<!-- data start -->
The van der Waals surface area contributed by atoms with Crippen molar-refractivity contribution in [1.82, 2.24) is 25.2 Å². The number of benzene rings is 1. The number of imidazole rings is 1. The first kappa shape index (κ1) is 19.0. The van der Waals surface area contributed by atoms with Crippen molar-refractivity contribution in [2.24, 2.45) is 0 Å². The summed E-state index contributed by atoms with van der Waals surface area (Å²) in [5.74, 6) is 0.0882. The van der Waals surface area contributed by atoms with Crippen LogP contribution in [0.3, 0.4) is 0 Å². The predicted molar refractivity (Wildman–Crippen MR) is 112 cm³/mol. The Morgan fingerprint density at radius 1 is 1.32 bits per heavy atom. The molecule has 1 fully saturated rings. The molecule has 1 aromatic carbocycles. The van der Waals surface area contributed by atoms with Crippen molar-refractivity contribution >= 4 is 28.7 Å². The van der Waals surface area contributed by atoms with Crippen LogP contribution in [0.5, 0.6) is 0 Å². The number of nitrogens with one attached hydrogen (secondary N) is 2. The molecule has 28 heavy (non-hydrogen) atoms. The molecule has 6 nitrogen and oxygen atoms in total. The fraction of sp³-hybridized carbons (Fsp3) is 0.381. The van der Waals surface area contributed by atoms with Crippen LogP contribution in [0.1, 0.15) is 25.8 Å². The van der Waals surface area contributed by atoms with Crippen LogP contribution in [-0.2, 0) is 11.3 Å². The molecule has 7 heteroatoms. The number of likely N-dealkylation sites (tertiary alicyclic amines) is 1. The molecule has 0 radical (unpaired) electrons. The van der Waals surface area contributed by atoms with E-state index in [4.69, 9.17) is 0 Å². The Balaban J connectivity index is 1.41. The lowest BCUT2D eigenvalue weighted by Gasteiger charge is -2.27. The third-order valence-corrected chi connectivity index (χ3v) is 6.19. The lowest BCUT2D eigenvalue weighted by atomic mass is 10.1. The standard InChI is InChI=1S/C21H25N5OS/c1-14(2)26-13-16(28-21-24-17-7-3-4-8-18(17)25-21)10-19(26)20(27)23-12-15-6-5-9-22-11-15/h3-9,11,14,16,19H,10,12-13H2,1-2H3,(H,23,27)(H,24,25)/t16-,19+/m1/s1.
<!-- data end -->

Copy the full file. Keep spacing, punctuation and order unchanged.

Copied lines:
The van der Waals surface area contributed by atoms with Crippen molar-refractivity contribution in [1.82, 2.24) is 25.2 Å². The number of benzene rings is 1. The number of imidazole rings is 1. The first kappa shape index (κ1) is 19.0. The van der Waals surface area contributed by atoms with Crippen molar-refractivity contribution in [2.24, 2.45) is 0 Å². The summed E-state index contributed by atoms with van der Waals surface area (Å²) in [5.74, 6) is 0.0882. The van der Waals surface area contributed by atoms with Crippen LogP contribution in [0.3, 0.4) is 0 Å². The predicted molar refractivity (Wildman–Crippen MR) is 112 cm³/mol. The Morgan fingerprint density at radius 1 is 1.32 bits per heavy atom. The molecule has 1 fully saturated rings. The molecule has 1 aromatic carbocycles. The van der Waals surface area contributed by atoms with Crippen molar-refractivity contribution >= 4 is 28.7 Å². The van der Waals surface area contributed by atoms with Crippen LogP contribution in [0.5, 0.6) is 0 Å². The number of nitrogens with one attached hydrogen (secondary N) is 2. The molecule has 28 heavy (non-hydrogen) atoms. The molecule has 6 nitrogen and oxygen atoms in total. The fraction of sp³-hybridized carbons (Fsp3) is 0.381. The van der Waals surface area contributed by atoms with Crippen LogP contribution in [0.1, 0.15) is 25.8 Å². The van der Waals surface area contributed by atoms with Crippen LogP contribution in [-0.2, 0) is 11.3 Å². The molecule has 7 heteroatoms. The number of likely N-dealkylation sites (tertiary alicyclic amines) is 1. The molecule has 0 radical (unpaired) electrons. The van der Waals surface area contributed by atoms with E-state index in [4.69, 9.17) is 0 Å². The Balaban J connectivity index is 1.41. The lowest BCUT2D eigenvalue weighted by Gasteiger charge is -2.27. The third-order valence-corrected chi connectivity index (χ3v) is 6.19. The lowest BCUT2D eigenvalue weighted by atomic mass is 10.1. The standard InChI is InChI=1S/C21H25N5OS/c1-14(2)26-13-16(28-21-24-17-7-3-4-8-18(17)25-21)10-19(26)20(27)23-12-15-6-5-9-22-11-15/h3-9,11,14,16,19H,10,12-13H2,1-2H3,(H,23,27)(H,24,25)/t16-,19+/m1/s1.